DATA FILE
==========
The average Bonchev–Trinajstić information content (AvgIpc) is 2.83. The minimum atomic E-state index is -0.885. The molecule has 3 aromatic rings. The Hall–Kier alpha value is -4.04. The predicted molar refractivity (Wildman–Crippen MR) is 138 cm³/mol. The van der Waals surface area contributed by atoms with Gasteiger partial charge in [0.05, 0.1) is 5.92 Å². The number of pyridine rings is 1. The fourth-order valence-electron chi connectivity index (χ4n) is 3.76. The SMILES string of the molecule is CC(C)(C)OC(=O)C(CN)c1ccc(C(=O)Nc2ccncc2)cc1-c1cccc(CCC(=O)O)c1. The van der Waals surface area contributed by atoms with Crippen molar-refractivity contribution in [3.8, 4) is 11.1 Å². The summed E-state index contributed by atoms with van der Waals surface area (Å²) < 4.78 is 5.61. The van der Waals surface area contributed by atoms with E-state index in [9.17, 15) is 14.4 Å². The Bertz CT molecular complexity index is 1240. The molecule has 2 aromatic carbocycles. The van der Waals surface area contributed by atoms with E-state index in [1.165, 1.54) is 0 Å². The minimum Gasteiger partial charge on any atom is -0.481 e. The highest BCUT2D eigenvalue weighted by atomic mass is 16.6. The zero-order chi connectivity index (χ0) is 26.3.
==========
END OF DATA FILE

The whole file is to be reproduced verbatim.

The average Bonchev–Trinajstić information content (AvgIpc) is 2.83. The minimum atomic E-state index is -0.885. The molecule has 3 aromatic rings. The Hall–Kier alpha value is -4.04. The predicted molar refractivity (Wildman–Crippen MR) is 138 cm³/mol. The van der Waals surface area contributed by atoms with Gasteiger partial charge in [0.05, 0.1) is 5.92 Å². The number of pyridine rings is 1. The fourth-order valence-electron chi connectivity index (χ4n) is 3.76. The SMILES string of the molecule is CC(C)(C)OC(=O)C(CN)c1ccc(C(=O)Nc2ccncc2)cc1-c1cccc(CCC(=O)O)c1. The van der Waals surface area contributed by atoms with Crippen molar-refractivity contribution in [3.8, 4) is 11.1 Å². The summed E-state index contributed by atoms with van der Waals surface area (Å²) < 4.78 is 5.61. The van der Waals surface area contributed by atoms with E-state index in [9.17, 15) is 14.4 Å². The Bertz CT molecular complexity index is 1240. The molecule has 2 aromatic carbocycles. The van der Waals surface area contributed by atoms with E-state index in [1.165, 1.54) is 0 Å². The minimum Gasteiger partial charge on any atom is -0.481 e. The highest BCUT2D eigenvalue weighted by atomic mass is 16.6. The zero-order chi connectivity index (χ0) is 26.3.